Rakuten-owned online video service Wuaki.TV has discontinued its subscription service ‘Wuaki Selection’ on 31 October. Instead Wuaki.tv is planning to focus on digital retail and rental movies and TV shows, taking the opportunity to build a content library available on a range of connected living room and mobile devices.
Wuaki.tv was established in Spain at the end of 2010 offering transactional movie content. It was later acquired by Rakuten, Japanese e-commerce group. Wuaki.tv added SVOD proposition Plan Premium in July 2012. Service expanded to the UK in July 2013 with transactional and SVOD offers. Wuaki.tv’s most recent launches include Germany and France in November 2014. German and French stores offer the transactional service only.
As IHS mentioned in a previous Market Insight (see ‘Rakuten brings Wuaki.tv to the UK’ from July 2013), in the UK Wuaki.tv entered a developed market with very strong local and international competitors.
Wuaki.tv entered the UK market at a time at which Netflix and Amazon already had over 2m subscribers combined. At the end of 2014 IHS expects Netflix alone to reach 3.3m subscribers, while Amazon, after revising its business model, is expected to bring its video service to more than 1.4m Amazon Prime users. In addition to online services, there over 2.6m consumers regularly use Sky Go and almost half a million pay BSkyB’s standalone service Now TV. Surviving in such a challenging market requires a number of costly factors, content proposition being key.
Wuaki.tv struggled to expand its subscription content proposition. Exclusive movie rights are split between BSkyB (which holds first subscription window rights to films from all of the Hollywood Major studios) – available to consumers via Sky Go and Now TV – and digital services Amazon Instant Video (which has Studio Canal films in the first subscription window) and Netflix (which offers Lionsgate and MGM first subscription window titles). Competing with market leaders for exclusive rights is a complex and expensive task. Even international giants like Netflix and Amazon are not always in a position to compete with incumbent exclusive rights holders such as Sky, and partly because of this, they have shifted into producing their own content, which has thus far turned out to be a successful strategic move.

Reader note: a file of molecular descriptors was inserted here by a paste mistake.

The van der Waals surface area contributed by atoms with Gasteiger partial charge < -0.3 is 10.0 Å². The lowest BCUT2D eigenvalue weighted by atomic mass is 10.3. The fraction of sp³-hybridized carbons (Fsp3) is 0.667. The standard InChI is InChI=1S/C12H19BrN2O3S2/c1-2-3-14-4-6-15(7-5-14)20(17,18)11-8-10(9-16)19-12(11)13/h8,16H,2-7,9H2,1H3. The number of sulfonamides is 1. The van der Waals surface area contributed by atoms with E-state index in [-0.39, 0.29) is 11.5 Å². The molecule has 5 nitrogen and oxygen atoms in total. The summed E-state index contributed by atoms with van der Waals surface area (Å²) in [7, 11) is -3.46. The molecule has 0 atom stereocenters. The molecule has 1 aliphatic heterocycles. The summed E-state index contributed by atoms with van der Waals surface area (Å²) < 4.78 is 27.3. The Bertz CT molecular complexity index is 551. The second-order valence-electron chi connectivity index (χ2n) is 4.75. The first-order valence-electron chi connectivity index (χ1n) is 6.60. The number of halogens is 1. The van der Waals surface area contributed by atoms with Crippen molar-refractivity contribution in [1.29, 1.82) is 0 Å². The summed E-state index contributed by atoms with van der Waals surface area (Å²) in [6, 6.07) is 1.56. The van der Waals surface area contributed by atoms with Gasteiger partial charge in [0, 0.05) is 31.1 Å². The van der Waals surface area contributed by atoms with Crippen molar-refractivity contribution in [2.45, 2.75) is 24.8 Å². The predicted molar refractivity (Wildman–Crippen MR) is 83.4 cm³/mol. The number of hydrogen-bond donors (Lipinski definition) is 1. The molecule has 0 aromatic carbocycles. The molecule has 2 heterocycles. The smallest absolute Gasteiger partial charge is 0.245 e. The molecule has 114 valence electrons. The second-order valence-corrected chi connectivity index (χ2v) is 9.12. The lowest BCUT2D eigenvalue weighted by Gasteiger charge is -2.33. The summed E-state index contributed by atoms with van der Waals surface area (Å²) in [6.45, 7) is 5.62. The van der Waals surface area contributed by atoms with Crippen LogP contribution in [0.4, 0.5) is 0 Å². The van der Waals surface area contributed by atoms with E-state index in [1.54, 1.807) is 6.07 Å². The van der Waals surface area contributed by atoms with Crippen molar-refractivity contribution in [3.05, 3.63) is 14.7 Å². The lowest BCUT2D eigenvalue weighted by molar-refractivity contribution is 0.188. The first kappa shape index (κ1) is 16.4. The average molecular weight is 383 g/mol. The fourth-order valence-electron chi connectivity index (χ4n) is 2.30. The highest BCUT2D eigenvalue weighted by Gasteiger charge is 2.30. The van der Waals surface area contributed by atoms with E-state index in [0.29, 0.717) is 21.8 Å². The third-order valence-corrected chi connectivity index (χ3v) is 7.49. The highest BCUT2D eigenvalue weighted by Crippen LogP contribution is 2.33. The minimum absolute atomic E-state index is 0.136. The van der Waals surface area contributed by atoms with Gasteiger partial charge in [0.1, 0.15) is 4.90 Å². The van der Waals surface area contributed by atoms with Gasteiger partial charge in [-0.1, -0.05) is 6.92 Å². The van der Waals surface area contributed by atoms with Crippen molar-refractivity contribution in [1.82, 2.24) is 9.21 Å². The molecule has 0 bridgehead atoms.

Unwilling to compete on such a scale left Wuaki.TV with a small catalogue of titles available on its subscription plan, a lack of exclusive film rights and combined with the no in-house production, the success of Wuaki.tv’s subscription plan was very limited.
However, Wuaki.tv is maintaining its digital rental and retail service for movie and TV content. The company plans to focus on developing its transactional content catalogue, available across a wide range of connected and mobile devices. It is currently available on LG, Samsung, Panasonic Smart TVs, iOS tablets and smartphones, Android tablets, Xbox 360 and Xbox One consoles, and via the new EETV box.
Over the course of the year since the launch in 2013, Wuaki.tv has been adding various smart TV platforms to the list of supported devices. The company recently reported a 65% increase in the number of movies and TV being streamed via smart TVs since the introduction of the native apps. Currently, as Smart TVs are independent of the current transactional video leaders (Apple, Microsoft, Google), they provide an opportunity for alternative outlet for transactional services to compete – albeit one which brings them closer into conflict with the set-top box-based players of the pay TV sector.